"Those sorts of head-to-head comparison will have to be done, maybe working with Medicaid expansion states," she suggested. "We need to figure out how all these different delivery systems fit together and how to optimize them."

McManus added that most ADAPs -- in both Medicaid expansion and non-expansion states -- have incorporated the ACA, but all did it in their own way; some, for example, cover medication copays but not premiums. Virginia has been a leader in this regard, accounting for 17% of all ADAP clients on ACA plans.

"With the ACA people have access to more comprehensive care," HIVMA Chair-elect Carlos del Rio from Emory University summarized at the briefing. "Using ADAP funds as a gap filler is a wise use of resources."

Recent Related Studies

These findings add to the growing body of evidence that having healthcare coverage improves outcomes for people with HIV.

At the International AIDS Society conference this summer, Christina Ludema from the University of North Carolina and colleagues reported that among more than 1400 participants in the Women's Interagency HIV Study, having private insurance or coverage through ADAP were independently associated with a lower likelihood of having detectable viral load (this study was done before ACA implementation).

A recent study published in JAMA Internal Medicine found that 34% of facilities providing outpatient HIV care received funds through the Ryan White HIV/AIDS Program, and 73% of the more than 8000 HIV-positive people included in the Medical Monitoring Project received care at Ryan White-funded clinics. These patients were more likely to be black or Latino, to have incomes below the poverty level, and to lack healthcare coverage. Ryan White-funded clinics were more likely than non-funded facilities to provide case management (76% vs 15%), mental health care (64% vs 18%), and substance abuse services (34% vs 12%).

After adjusting for patient characteristics, people who received care through Ryan White funded and non-funded clinics were about equally likely to be prescribed antiretroviral therapy, but patients under the poverty level who attended Ryan White clinics had a better chance of achieving viral suppression.

"In this new era of treatment as prevention, the [Ryan White] program is once again proving to be flexible in adapting to new challenges," Stephen Morin from the UCSF Center for AIDS Prevention Studies wrote in an accompanying editorial. "As some HIV primary care is being shifted to ACA coverage, the need for more intensive medical case management and other support services not covered by ACA or Medicaid plans is now being recognized as essential to getting the maximum proportion of HIV patients virally suppressed."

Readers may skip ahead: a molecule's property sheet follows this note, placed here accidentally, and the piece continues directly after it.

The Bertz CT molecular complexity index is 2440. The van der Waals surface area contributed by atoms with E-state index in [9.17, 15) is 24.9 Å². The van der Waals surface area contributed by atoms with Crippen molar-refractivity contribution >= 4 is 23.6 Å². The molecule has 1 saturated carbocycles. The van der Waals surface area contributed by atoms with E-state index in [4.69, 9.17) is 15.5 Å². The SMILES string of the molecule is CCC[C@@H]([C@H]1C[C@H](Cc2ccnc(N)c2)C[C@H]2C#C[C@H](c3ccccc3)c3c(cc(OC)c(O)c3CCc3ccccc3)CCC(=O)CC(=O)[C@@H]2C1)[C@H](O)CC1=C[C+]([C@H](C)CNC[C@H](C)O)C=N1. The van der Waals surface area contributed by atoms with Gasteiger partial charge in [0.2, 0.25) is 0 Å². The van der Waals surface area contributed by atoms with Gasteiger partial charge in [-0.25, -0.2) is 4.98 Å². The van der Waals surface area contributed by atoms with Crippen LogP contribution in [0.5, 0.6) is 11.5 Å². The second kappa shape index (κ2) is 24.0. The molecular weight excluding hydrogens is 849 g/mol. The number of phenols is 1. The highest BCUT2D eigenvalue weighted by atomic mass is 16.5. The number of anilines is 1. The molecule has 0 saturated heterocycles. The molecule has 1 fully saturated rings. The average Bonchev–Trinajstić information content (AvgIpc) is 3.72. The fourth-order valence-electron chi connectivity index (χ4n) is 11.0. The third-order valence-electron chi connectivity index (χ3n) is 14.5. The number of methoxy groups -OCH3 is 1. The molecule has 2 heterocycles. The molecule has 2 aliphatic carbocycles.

"The ACA not going to do away with Ryan White," del Rio concurred at the IDWeek briefing, noting that Ryan White funds provide "wrap-around" services like transportation and mental health care than many people with HIV need to maintain optimal health.

10/8/15

References

K McManus, A Rhodes, L Yerkes, et al. 2014 Affordable Care Act Enrollment of AIDS Drug Assistance Program Clients and Associated HIV Outcomes. IDWeek 2015. San Diego, October 7-11, 2015. Abstract 728.

C Ludema, SR Cole, JJ Eron, et al. Health insurance, ADAP and HIV viral load among women in the Women's Interagency HIV study, 2006-2009. 8th International AIDS Society Conference on HIV Pathogenesis, Treatment, and Prevention. Vancouver, July 19-22, 2015. Abstract WEPEC613.

J Weiser, L Beer, EL Frazier, et al. Service Delivery and Patient Outcomes in Ryan White HIV/AIDS Program-Funded and -Nonfunded Health Care Facilities in the United States. JAMA Internal Medicine 175(10):1650-1659. 2015.

SF Morin. The Future of the Ryan White HIV/AIDS Program. JAMA Internal Medicine 175(10):1660-1661. 2015.

Other Source

IDWeek. Affordable Care Act Helps Virginia Improve HIV Outcomes While Providing Care for More for at-Risk Patients, Study Shows. Press release. October 8, 2015.